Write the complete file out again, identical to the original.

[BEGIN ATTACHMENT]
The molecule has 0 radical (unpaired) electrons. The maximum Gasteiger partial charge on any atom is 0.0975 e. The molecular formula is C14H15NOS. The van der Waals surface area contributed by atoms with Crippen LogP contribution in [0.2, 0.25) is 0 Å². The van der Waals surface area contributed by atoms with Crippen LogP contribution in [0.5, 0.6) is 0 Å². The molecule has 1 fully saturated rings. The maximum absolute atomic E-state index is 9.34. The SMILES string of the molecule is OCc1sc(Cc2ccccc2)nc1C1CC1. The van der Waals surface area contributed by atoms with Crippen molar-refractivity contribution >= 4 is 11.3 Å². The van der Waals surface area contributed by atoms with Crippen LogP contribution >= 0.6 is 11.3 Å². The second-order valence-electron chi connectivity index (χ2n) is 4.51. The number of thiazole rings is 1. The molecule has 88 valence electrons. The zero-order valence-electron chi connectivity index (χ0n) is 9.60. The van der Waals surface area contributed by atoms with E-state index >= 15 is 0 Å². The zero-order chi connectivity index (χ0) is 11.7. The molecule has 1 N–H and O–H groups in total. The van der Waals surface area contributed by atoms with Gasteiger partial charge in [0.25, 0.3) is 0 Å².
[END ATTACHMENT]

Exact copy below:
The molecule has 0 radical (unpaired) electrons. The maximum Gasteiger partial charge on any atom is 0.0975 e. The molecular formula is C14H15NOS. The van der Waals surface area contributed by atoms with Crippen LogP contribution in [0.2, 0.25) is 0 Å². The van der Waals surface area contributed by atoms with Crippen LogP contribution in [0.5, 0.6) is 0 Å². The molecule has 1 fully saturated rings. The maximum absolute atomic E-state index is 9.34. The SMILES string of the molecule is OCc1sc(Cc2ccccc2)nc1C1CC1. The van der Waals surface area contributed by atoms with Crippen molar-refractivity contribution >= 4 is 11.3 Å². The van der Waals surface area contributed by atoms with Crippen LogP contribution >= 0.6 is 11.3 Å². The second-order valence-electron chi connectivity index (χ2n) is 4.51. The number of thiazole rings is 1. The molecule has 88 valence electrons. The zero-order valence-electron chi connectivity index (χ0n) is 9.60. The van der Waals surface area contributed by atoms with E-state index >= 15 is 0 Å². The zero-order chi connectivity index (χ0) is 11.7. The molecule has 1 N–H and O–H groups in total. The van der Waals surface area contributed by atoms with Gasteiger partial charge in [0.25, 0.3) is 0 Å².